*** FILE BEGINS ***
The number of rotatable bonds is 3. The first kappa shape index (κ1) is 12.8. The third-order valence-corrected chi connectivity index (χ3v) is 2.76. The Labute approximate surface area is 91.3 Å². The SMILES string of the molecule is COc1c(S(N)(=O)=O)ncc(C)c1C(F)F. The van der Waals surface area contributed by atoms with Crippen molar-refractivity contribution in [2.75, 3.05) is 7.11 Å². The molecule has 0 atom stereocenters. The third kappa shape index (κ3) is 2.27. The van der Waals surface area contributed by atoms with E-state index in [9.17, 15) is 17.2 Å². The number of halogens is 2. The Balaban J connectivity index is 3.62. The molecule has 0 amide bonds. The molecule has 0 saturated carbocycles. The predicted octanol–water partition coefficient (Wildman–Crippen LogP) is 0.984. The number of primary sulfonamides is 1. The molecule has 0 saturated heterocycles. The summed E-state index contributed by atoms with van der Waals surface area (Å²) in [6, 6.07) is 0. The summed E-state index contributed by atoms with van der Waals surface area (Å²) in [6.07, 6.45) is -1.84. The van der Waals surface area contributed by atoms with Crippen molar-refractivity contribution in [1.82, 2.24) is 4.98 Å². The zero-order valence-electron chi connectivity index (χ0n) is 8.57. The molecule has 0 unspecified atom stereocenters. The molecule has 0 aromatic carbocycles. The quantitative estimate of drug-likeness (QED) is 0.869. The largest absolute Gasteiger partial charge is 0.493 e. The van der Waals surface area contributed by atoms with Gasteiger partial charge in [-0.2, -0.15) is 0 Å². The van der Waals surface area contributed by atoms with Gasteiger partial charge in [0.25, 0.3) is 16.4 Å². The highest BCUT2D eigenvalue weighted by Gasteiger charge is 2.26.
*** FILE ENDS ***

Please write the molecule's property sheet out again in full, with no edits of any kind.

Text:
The number of rotatable bonds is 3. The first kappa shape index (κ1) is 12.8. The third-order valence-corrected chi connectivity index (χ3v) is 2.76. The Labute approximate surface area is 91.3 Å². The SMILES string of the molecule is COc1c(S(N)(=O)=O)ncc(C)c1C(F)F. The van der Waals surface area contributed by atoms with Crippen molar-refractivity contribution in [2.75, 3.05) is 7.11 Å². The molecule has 0 atom stereocenters. The third kappa shape index (κ3) is 2.27. The van der Waals surface area contributed by atoms with E-state index in [9.17, 15) is 17.2 Å². The number of halogens is 2. The Balaban J connectivity index is 3.62. The molecule has 0 amide bonds. The molecule has 0 saturated carbocycles. The predicted octanol–water partition coefficient (Wildman–Crippen LogP) is 0.984. The number of primary sulfonamides is 1. The molecule has 0 saturated heterocycles. The summed E-state index contributed by atoms with van der Waals surface area (Å²) in [6, 6.07) is 0. The summed E-state index contributed by atoms with van der Waals surface area (Å²) in [6.07, 6.45) is -1.84. The van der Waals surface area contributed by atoms with Crippen molar-refractivity contribution in [1.82, 2.24) is 4.98 Å². The zero-order valence-electron chi connectivity index (χ0n) is 8.57. The molecule has 0 unspecified atom stereocenters. The molecule has 0 aromatic carbocycles. The quantitative estimate of drug-likeness (QED) is 0.869. The largest absolute Gasteiger partial charge is 0.493 e. The van der Waals surface area contributed by atoms with Gasteiger partial charge in [-0.2, -0.15) is 0 Å². The van der Waals surface area contributed by atoms with Gasteiger partial charge in [0.25, 0.3) is 16.4 Å². The highest BCUT2D eigenvalue weighted by Gasteiger charge is 2.26.